Synopsis: The Doctor and Sarah land on the planet Karn, which is home to a secret Sisterhood, a mad scientist – and a brain in a jar. The brain belonged to an evil Time Lord called Morbius and Solon wants to bring him back to life. Just like he wanted to do in the original novelisation.
Identical to the original novel
- 1. A Graveyard of Spaceships
- 2. The Keepers of the Flame
- 3. The Horror Behind the Curtain
- 4. Captive of the Flame
- 5. Sarah to the Rescue
- 6. The Horror in the Crypt
- 7. Solon’s Trap
- 8. The Doctor Makes a Bargain
- 9. The Monster Walks
- 10. Monster on the Rampage
- 11. Deathlock!
- 12. A Time Lord Spell
Background: Terrance Dicks once again rewrites his earlier adaptation of the story he originally wrote (ish) for TV – this time for a younger readership.
Notes: The murder of the alien Kriz by Condo is excised, with the book beginning instead with the arrival of the TARDIS. Solon’s first scene is also cut, jumping straight to the introduction of the Sisterhood.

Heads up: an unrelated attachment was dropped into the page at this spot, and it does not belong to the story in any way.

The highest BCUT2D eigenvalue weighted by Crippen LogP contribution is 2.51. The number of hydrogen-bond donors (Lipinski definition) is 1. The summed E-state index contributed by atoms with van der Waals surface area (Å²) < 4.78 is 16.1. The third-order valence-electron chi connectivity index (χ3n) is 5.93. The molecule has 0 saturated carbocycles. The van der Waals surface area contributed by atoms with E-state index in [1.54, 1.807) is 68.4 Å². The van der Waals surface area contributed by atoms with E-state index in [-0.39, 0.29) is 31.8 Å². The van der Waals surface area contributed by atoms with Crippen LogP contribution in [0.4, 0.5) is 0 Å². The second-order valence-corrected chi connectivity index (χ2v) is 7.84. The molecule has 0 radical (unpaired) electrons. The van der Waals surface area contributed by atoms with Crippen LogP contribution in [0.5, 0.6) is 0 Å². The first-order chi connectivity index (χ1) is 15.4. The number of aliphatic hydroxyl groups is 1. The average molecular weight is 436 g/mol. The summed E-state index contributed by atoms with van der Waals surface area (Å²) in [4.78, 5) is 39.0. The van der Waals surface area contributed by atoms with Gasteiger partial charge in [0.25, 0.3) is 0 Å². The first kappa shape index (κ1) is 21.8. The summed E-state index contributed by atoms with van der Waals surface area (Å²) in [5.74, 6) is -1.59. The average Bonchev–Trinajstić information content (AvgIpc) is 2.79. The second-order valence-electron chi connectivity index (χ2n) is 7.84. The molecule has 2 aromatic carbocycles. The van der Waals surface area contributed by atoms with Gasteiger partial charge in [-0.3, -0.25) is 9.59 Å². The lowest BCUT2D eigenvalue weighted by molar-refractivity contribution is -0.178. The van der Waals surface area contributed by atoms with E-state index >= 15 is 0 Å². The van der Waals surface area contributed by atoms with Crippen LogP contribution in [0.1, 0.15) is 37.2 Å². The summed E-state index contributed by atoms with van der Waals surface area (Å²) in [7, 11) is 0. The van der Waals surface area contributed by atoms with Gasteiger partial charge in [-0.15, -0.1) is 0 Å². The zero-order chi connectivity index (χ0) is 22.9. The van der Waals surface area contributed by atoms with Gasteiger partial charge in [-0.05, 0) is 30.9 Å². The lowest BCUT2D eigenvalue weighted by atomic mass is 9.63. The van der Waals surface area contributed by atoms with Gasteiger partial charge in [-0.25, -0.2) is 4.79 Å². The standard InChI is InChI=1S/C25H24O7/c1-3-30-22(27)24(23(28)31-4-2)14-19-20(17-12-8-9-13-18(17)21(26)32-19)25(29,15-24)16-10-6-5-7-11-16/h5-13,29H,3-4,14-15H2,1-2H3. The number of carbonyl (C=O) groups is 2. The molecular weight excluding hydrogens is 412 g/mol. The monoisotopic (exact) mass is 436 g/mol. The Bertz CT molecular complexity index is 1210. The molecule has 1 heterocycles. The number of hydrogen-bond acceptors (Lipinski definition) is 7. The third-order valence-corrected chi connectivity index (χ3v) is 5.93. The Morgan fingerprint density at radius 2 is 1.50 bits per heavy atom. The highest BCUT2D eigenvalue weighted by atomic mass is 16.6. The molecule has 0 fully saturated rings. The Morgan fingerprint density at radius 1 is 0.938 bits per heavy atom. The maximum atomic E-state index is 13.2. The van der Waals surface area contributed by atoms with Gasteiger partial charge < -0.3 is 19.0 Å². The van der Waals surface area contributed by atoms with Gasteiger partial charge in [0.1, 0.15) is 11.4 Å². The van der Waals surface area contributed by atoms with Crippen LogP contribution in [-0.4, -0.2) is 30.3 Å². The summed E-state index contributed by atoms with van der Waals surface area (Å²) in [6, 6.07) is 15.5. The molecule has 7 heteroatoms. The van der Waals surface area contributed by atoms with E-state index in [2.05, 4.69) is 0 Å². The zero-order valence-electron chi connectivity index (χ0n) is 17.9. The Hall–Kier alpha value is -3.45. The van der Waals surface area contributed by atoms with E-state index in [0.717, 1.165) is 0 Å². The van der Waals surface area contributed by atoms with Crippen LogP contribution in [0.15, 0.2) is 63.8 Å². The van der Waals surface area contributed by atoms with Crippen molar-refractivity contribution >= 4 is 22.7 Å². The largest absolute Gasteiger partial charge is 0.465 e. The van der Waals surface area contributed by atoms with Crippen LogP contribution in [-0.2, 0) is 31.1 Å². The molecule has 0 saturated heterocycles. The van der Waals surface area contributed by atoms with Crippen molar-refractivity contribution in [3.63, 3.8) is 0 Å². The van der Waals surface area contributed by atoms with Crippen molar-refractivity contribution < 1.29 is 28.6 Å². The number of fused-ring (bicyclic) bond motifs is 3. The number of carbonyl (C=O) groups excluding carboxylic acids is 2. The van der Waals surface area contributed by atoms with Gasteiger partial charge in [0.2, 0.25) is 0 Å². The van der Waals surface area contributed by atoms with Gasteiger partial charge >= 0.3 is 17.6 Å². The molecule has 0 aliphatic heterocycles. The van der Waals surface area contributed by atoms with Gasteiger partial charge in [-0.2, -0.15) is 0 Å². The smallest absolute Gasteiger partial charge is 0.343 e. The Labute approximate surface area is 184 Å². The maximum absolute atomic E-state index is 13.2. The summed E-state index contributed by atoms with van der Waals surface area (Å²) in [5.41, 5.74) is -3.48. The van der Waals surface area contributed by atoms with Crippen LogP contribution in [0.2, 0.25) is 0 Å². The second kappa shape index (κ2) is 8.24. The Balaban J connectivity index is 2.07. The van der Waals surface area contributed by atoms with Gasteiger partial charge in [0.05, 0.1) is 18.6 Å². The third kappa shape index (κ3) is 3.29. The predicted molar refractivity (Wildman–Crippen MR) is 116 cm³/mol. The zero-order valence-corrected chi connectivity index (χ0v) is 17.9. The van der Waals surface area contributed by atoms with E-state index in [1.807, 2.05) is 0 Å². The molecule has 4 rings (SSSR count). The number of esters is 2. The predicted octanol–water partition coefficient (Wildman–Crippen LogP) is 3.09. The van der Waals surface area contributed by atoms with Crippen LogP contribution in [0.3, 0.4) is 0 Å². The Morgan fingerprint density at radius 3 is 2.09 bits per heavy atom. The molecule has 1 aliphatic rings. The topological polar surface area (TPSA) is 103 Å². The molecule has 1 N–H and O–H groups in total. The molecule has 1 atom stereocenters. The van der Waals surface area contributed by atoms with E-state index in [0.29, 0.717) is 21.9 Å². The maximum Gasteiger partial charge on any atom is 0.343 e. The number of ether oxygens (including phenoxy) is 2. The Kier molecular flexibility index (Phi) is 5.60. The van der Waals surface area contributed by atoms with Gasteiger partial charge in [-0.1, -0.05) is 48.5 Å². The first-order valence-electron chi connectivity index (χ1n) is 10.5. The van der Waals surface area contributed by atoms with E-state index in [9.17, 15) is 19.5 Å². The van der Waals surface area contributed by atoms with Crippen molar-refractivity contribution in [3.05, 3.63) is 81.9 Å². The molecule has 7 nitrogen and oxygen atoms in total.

Cover & Illustrations: Harry Hants gives us a much better cover for this than we got for the fuller version; even though it’s a very similar basic idea (the Doctor’s face huge in the background as Solon wrestles with the monster), it’s beautifully painted. Peter Edwards provides 35 wonderful illustrations and the gothic setting really suits his style. His Morbius monster has huge taloned feet like those of a bird of prey and pretty much every picture of blind Sarah is unnervingly creepy, but especially the one where she enters the room containing Morbius’ brain in a tank. Best illustrations so far.
Final Analysis: Confession time – this was the version of the story I had as a kid and I didn’t read the full novel prior to this project. It’s a great introduction for children to the genre of horror, enhanced greatly by Peter Edwards’ gritty illustrations, which truly are the stuff of nightmares. It’s a shame this was the last of these experimental junior editions and I wonder how a version for younger readers of The Android Invasion (the Fourth Doctor story with the lowest death count) might have looked.